In the case of the paper softwall, the initial inspiration was picked up at a dollar store. Working with expandable paper party decorations, Forsythe and her partner, Todd MacAllen, began looking into the expandable properties of tissue paper honeycomb, and the kinds of interesting 3D structures they could create. At the same time, “. . . we were also working on housing in Japan, at ways of making private space more flexible,” says Stephanie. “In urban living, space is at a premium. We wanted to take these realities and find solutions that contribute to the quality of life and the free flow of air and light.” With these concerns in mind, they began to imagine what would happen if they took one of those paper lanterns and made it much, much bigger.
The next step was to find a willing fabrication partner. They found a company in Pennsylvania that had been making paper party decorations for more than 100 years, and asked how big they thought they could take honeycombed tissue paper. “They were open-minded. It didn’t faze them to go from paper wedding bells to walls,” Forsythe reports. While the company only had to make small adjustments to existing machinery to accommodate molo’s vision, they did find they needed to set aside a special room where they could warm the air to the proper temperature to cure the glue on this larger scale. Little by little, they worked up prototypes that increased in size from a column to a wall. Along the way, they discovered the material behaves differently as it grows. At first, with only fifty layers of paper, they found the honeycomb would spring closed. But by adding more layers, it would hold itself open, creating an expandable, flexible wall that absorbs sounds, captures and then diffuses light, and offers a uniquely soothing ambience through its delicate yet sturdy structure.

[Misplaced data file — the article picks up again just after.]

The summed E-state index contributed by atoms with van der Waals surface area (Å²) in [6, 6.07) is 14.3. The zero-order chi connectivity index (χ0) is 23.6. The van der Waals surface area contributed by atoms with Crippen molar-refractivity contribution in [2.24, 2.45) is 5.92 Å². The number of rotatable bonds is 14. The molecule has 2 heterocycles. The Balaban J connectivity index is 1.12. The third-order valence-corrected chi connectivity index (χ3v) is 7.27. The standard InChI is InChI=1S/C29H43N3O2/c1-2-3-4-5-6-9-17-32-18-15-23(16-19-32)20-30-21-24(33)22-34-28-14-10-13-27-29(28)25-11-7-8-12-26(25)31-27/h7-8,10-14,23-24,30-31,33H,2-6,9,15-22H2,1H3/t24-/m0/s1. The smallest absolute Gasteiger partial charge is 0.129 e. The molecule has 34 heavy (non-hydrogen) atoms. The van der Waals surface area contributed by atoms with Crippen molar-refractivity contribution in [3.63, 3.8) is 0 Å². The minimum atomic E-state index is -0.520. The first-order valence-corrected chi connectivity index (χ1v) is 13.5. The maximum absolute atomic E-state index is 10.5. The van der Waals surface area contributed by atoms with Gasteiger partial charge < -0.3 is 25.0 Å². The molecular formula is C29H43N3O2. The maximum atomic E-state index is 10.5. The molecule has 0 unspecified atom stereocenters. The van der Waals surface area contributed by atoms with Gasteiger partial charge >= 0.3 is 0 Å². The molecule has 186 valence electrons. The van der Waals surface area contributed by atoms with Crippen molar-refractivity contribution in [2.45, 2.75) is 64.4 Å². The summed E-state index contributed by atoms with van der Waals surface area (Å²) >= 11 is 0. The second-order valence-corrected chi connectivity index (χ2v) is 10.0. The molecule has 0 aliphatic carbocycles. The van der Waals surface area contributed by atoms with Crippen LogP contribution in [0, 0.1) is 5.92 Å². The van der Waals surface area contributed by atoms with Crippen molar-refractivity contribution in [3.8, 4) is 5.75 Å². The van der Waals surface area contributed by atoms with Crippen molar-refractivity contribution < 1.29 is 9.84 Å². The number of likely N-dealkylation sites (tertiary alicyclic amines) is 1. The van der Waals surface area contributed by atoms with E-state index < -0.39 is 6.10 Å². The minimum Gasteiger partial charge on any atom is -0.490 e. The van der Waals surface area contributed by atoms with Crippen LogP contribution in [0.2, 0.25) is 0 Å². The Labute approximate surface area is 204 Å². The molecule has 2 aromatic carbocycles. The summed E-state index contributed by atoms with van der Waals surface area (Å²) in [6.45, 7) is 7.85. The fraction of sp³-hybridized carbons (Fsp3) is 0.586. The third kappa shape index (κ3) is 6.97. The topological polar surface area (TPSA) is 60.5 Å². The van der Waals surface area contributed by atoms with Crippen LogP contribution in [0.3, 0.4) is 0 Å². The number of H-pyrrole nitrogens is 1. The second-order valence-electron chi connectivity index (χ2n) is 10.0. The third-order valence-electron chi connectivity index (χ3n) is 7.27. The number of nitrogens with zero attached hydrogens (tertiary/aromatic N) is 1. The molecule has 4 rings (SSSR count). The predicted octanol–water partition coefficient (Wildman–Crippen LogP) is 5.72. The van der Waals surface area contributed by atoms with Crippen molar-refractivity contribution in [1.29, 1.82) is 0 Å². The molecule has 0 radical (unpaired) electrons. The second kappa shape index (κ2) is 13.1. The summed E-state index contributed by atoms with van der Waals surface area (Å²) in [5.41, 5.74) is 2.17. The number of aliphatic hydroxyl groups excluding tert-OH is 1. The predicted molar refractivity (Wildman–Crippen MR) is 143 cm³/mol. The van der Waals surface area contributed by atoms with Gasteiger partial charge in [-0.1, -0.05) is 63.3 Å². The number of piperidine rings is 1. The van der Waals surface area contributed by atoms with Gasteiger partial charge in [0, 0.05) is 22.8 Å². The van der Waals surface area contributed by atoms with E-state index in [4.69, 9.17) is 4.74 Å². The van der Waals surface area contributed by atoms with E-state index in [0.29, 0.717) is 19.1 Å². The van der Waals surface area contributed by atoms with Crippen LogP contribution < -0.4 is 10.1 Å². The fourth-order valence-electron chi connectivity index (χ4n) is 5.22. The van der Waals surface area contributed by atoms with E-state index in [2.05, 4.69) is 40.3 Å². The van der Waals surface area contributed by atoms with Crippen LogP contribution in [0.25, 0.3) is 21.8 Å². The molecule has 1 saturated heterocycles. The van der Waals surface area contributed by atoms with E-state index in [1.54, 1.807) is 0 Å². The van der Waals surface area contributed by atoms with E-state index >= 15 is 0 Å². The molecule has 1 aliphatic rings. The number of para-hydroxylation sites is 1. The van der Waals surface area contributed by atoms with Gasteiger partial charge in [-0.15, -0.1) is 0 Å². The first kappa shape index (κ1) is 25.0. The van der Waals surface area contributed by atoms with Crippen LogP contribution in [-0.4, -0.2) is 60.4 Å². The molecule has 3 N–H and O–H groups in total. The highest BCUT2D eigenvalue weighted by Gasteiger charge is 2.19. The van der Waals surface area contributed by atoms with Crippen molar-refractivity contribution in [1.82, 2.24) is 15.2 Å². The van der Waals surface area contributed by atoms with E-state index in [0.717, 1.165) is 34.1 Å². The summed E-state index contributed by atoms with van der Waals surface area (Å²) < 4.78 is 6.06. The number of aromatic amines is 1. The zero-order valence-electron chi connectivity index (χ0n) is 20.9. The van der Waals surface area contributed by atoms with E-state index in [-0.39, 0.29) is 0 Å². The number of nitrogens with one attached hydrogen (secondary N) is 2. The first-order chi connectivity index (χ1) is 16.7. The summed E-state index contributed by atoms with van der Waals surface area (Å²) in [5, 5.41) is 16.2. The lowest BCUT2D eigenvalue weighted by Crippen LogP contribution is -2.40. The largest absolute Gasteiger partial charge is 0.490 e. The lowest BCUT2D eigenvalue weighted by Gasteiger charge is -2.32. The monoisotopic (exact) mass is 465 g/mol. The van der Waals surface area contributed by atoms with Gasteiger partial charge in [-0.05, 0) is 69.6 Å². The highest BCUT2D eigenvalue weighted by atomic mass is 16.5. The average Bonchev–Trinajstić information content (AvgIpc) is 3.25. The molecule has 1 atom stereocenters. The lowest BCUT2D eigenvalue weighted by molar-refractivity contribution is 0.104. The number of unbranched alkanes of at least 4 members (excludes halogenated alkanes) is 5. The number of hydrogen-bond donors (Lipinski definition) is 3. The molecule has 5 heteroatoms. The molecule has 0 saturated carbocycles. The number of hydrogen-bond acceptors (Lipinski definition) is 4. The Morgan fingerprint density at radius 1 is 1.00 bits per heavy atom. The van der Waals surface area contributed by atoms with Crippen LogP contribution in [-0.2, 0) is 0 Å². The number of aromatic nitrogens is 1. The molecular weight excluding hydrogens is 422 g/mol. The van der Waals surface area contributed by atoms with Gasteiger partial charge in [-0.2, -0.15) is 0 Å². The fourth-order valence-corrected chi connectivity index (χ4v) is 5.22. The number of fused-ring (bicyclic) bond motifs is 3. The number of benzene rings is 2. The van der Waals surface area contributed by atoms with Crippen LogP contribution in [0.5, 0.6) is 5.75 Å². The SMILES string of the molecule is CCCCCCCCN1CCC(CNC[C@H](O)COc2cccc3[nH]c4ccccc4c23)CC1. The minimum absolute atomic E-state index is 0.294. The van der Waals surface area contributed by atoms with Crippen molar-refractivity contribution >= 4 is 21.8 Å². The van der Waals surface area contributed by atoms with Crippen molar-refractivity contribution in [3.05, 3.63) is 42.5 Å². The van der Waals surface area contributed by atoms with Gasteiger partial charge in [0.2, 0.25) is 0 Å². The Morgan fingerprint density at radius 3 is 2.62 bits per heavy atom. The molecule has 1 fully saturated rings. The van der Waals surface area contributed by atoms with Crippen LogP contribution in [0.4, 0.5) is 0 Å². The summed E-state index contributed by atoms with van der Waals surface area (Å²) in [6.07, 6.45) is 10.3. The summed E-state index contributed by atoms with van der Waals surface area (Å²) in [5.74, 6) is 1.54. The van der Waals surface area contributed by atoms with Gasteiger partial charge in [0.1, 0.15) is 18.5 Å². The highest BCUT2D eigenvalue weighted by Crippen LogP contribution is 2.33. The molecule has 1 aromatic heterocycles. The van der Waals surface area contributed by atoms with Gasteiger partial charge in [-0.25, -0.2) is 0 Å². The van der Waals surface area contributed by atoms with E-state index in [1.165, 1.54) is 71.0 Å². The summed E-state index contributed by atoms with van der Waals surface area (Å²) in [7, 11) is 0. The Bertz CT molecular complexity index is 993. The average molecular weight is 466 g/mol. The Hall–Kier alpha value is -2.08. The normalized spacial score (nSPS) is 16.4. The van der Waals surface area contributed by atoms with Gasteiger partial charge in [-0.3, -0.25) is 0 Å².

To add durability and handling ease, molo attached wool/felt end covers. To extend the wall, one holds onto the felt and pulls. “It sounds like rain, when you open it,” Forsythe says. There are also Velcro® strips attached to the felt that allow one wall to be attached to another, for extra length or modularity. The felt can also be folded lengthwise so it sticks to itself, creating a column that gives additional support to each end. Finally, when the wall is collapsed on itself, it can simply be hung up in a closet, where the felt ends make it resemble nothing so much as a rolled blanket. “It’s a bit like wrapping a book in a book cover,” Forsythe points out. “We’re giving the surfaces that get handled a lot a soft, yet sturdy, material. And felt has an affinity for the paper,” she points out. “Felting and papermaking have a natural relationship.”
192 DESIGN SECRETS: FURNITURE
The tissue paper honeycomb is stronger than it appears, with each sheet gaining strength from every other. Yet, it retains its delicacy and allows light to penetrate. Credit: molo design
By pulling the two ends of the paper soft – wall apart, a self-supporting wall is released, accompanied by a sound not unlike a gentle rainfall, according to the designer. Credit: molo design